If something could be said in 10 words or fewer, Obert Undem would make sure to use 20. He was famous for using descriptive phrases and quips — dubbed "Obertisms". The always-growing list ended Saturday at about 97 “verified” and documented Obertisms.
The Billings philanthropist and Rocky Mountain College fixture died Saturday at his home in Billings. Undem was 85.
In Billings, Undem was known for his giving and thoughtful nature. Raised on a family ranch near Glendive, Undem went on to graduate from Harvard, became a banker and then lawyer before eventually settling in Billings and starting his philanthropic career.
He worked for more than 20 years as the director of planned giving at Rocky and as a founding member of the Billings Community Foundation. He also served on the board of the Montana Community Foundation and the Institute for Peace Studies and sat on the board of several arts foundations in Minneapolis.
“He always looked out for others before himself. He used to talk about, well, he joked ‘I did banking and lawyering, and now it’s time for me to do something good,'" said his friend and former co-worker, Dan Burkhart.
Before returning to Montana, Undem worked as a banker in Minnesota for nearly two decades. He then moved to Arkansas, where he established a private practice law firm in Fayetteville. He was a lawyer for more than 20 years. In 1995 he took the job at Rocky, and worked there until this year.
Something that informed Undem’s philanthropy was an early childhood experience, Burkhart said.
“Somebody helped him, and he wanted to help others in return,” he said.
As a kid, Undem began mowing the lawn and shoveling sidewalks for a couple living near Glendive. The couple thought highly of Undem and decided to help him with his education. They paid his tuition for Carleton College in Northfield, Minnesota. Undem graduated in 1955.
The same couple later underwrote his attendance to Harvard Business School, where he graduated with a master’s in banking and investment management in 1957.
“That (generosity) stuck with him, and he felt like at some point he wanted to give back,” Burkhart said, “So other young people would have that opportunity.”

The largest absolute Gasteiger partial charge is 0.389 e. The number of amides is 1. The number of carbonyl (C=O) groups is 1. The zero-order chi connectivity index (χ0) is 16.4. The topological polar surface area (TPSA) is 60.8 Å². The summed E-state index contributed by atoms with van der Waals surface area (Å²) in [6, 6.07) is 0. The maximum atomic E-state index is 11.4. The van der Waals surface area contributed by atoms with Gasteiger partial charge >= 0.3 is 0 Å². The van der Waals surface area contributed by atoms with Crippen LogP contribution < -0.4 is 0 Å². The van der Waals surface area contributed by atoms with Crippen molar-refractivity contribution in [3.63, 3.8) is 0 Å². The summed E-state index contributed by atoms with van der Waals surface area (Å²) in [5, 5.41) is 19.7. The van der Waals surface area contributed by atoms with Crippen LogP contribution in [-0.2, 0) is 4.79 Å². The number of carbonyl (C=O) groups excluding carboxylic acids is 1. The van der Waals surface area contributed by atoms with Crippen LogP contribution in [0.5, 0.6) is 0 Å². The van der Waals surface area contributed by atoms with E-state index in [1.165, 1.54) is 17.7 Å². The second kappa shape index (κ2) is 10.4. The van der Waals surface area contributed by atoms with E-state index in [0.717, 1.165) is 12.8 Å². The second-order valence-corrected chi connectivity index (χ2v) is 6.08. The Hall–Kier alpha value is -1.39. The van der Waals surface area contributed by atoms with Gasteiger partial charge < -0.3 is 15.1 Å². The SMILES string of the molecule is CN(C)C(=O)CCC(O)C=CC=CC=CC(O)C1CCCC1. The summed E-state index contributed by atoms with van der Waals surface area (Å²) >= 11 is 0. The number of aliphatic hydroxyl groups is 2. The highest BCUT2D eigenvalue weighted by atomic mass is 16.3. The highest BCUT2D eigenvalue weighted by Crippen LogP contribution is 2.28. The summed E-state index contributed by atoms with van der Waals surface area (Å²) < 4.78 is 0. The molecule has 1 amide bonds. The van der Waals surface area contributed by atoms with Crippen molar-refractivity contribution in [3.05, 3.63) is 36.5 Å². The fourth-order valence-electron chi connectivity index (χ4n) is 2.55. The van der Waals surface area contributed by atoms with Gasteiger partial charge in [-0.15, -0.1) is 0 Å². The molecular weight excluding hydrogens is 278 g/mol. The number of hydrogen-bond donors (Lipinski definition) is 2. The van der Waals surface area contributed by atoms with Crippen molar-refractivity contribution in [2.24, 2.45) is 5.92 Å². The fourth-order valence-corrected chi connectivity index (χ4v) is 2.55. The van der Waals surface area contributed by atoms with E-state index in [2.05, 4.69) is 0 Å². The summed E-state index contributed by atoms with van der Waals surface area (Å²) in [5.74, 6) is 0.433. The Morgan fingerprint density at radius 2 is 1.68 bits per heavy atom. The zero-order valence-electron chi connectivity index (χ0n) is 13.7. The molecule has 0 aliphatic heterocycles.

He was honored by the Billings Community Foundation in 2010 in "recognition of almost 40 years of advocacy." The foundation named an endowment fund after Undem. At Rocky, he "raised millions to help students" by working to get endowments and scholarships for the school. Also in 2010 the school awarded Undem with an honorary doctorate.
Dr. Larry Campodonico, a former chair of the RMC Board of Trustees, said that Undem was "instrumental in getting major donations for the college." Campodonico and Undem ate breakfast together every Saturday for more than 15 years, he said.
When asked if Campodonico had any favorite stories or memories of Undem he replied, "I have all sorts of memories of Obert, but not the sort you'd put in an article. .... He had a great sense of humor."
Burkhart, a former media and publications director at Rocky, knew Undem for more than two decades and worked closely with him at the college.
Aside from his professional relationship, Burkhart has always more personally associated Undem with is his cooking.
“What I remember most was pies, especially his peach pie,” Burkhart said. Undem was known for his gourmet cooking, so much so that his friends urged him to write his own book of recipes. He never quite did, but was always generous with sharing his recipes with friends, Burkhart said.
Another close friend and co-worker, and president of the Billings Community Foundation Ralph Spence, said Undem’s "Obertisms" will always ring through his head.
“He had fun little colorful ways of describing a situation that really kind of brought it to life,” he said. “They have a country kind of flavor to them. It was kind of a work of art in the way he would express things and make it fun to listen to.”
Once, when referring to a strong cup of coffee, Undem said, "It does have authority." On another occasion, he liked a tie because, "You can't tell if it's the design or something you ate for lunch." And, some sage advice was always welcome, including, "If you're going on a whaling expedition, go with somebody who's harpooned one before."
Undem’s Obertisms reflected his personality, Spence said; they were fun, just like him. And it only got more fun when Undem was with his wife, Ginny, Burkhart said.
“The two were inseparable,” Burkhart said.
Ginny Undem, 95, survives her husband, but she was not available to comment for this story.
"Obert's door was open, and he always invited you in and had time to visit," Burkhart siad. "And he'd always ask if there was anything he could do to help."
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